Category Archives: Film

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TCM Film Festival 2016: My Plans

It’s that time of year again! The TCM Classic Film Festival is upon us this week, and soon classic film fans from around the country (and the world) will descend on Hollywood for four glorious days of classic movies playing on giant screens to packed theatres. There are some great films and guests this year, plus some really cool-sounding special programs. Of course, I’m as always drawn to the obscure, rare, noir, and Pre-Code, and the schedule did not disappoint. Most of my choices this year came pretty easy, but there are a few headscratchers that I still might change my mind about!

But as of now, here’s what I’m planning to see. Note that I’ll be writing up the majority of my coverage over on the Flickchart Blog, but more personal stuff will be here or on Twitter.

Thursday

I won’t be taking the whole day off work on Thursday, so I’ll miss the early social events, like Meet TCM (a conversation with the TCM programming staff) and the So You Think You Know Movies trivia contest, which I’d dearly love to attend someday. Maybe next year I’ll plan ahead a bit better and get to that!

6:00pm – A Tree Grows in Brooklyn (1945)

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My media credential doesn’t get me into the main festival opener All the President’s Men, but I likely wouldn’t choose it anyway – it’s a great movie, but I’ve seen it. Instead, I’m heading over to A Tree Grows in Brooklyn. I’ve never seen this, and I’m not totally sure it’d be on top of my list except for one strange little thing – I’m part of a movie exchange group on Facebook, where people are secretly assigned to recommend a movie to someone else, like a Secret Santa thing, and whoever got me as a target (still secret!) this month recommended A Tree Grows in Brooklyn. I found out it was going to be at TCM Fest and opted to wait to watch it.

Other options would be Bette Davis in Dark Victory, a movie I’ve seen and like a lot, Harold Lloyd’s The Freshman, which I need to rewatch but am unconvinced that the poolside venue is right for it, and One Potato, Two Potato, a very obscure 1964 film about interracial romance – three years before Guess Who’s Coming to Dinner. I’d be very tempted by this one if I hadn’t promised to see Tree Grows in Brooklyn.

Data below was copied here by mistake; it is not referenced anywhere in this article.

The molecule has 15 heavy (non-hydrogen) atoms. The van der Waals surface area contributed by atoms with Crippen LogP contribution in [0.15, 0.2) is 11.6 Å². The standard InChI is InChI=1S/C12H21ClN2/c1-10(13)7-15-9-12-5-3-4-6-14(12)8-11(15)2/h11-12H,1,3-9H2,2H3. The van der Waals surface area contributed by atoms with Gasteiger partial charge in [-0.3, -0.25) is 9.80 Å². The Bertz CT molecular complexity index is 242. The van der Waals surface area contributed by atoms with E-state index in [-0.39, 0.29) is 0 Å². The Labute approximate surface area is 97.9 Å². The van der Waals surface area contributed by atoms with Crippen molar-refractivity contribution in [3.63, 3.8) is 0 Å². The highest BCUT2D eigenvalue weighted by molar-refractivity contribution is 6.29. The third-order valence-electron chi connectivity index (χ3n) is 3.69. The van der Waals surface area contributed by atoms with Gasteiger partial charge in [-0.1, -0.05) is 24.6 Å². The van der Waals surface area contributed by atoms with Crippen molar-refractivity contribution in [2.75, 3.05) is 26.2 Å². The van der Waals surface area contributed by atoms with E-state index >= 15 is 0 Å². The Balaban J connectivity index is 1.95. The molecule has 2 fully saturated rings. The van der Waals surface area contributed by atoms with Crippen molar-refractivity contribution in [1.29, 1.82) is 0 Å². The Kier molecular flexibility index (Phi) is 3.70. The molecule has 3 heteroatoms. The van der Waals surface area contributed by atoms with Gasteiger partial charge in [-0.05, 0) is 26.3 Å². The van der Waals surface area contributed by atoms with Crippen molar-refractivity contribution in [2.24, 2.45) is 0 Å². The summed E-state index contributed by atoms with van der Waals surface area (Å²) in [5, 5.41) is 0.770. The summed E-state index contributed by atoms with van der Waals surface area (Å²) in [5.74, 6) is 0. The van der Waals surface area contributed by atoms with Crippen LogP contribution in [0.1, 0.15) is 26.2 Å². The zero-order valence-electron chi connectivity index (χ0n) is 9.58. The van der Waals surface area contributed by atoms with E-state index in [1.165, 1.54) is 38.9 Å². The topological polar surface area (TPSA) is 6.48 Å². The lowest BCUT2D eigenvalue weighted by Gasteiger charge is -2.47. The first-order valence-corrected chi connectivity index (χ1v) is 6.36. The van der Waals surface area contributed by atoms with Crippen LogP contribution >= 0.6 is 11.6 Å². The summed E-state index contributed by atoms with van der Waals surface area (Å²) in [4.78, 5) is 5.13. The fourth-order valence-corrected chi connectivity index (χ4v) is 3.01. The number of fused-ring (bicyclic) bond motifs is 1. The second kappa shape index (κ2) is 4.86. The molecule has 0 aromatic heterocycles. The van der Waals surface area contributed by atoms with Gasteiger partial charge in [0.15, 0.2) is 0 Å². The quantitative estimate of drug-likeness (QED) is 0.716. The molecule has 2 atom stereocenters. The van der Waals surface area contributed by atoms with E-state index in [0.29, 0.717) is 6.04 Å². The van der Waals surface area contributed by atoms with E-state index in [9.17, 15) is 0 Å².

9:30pm – Los tallos amargos (1956)

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Speaking of Guess Who’s Coming to Dinner, it’s playing in this timeslot, so if you wanted a double-dose of your 1960s interracial relationships, you can do that. Instead, I’m headed to an Argentinian noir from 1956, Los tallos amargos. I’m not sure I’ve ever seen an Argentinian film at all, much less a classic-era one, and I can’t wait to see what it’s like. The only other option in the slot is David Lean’s classic forbidden romance Brief Encounter, which is a favorite for many, but didn’t do a whole lot for me.

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Challenge Week 16: The Trial

I read Kafka’s The Trial back in high school or college for fun, because that’s the kind of kid I was, and I really loved it – but that was let’s say several years ago and aside from the premise and general nightmarish inexorability of it, I didn’t remember a whole lot of actual details about it going into the film. That may have been unfortunate, since I did find it difficult to follow in some parts (I’ll admit to a little drowsiness, too), but in a way, it kind of weirdly enhanced the experience, since the whole point is Josef K is stuck in this labyrinthine and inescapable legal system, on trial for charges that are never stated. He can’t figure out what’s going on with him, so some confusion on my part felt fitting.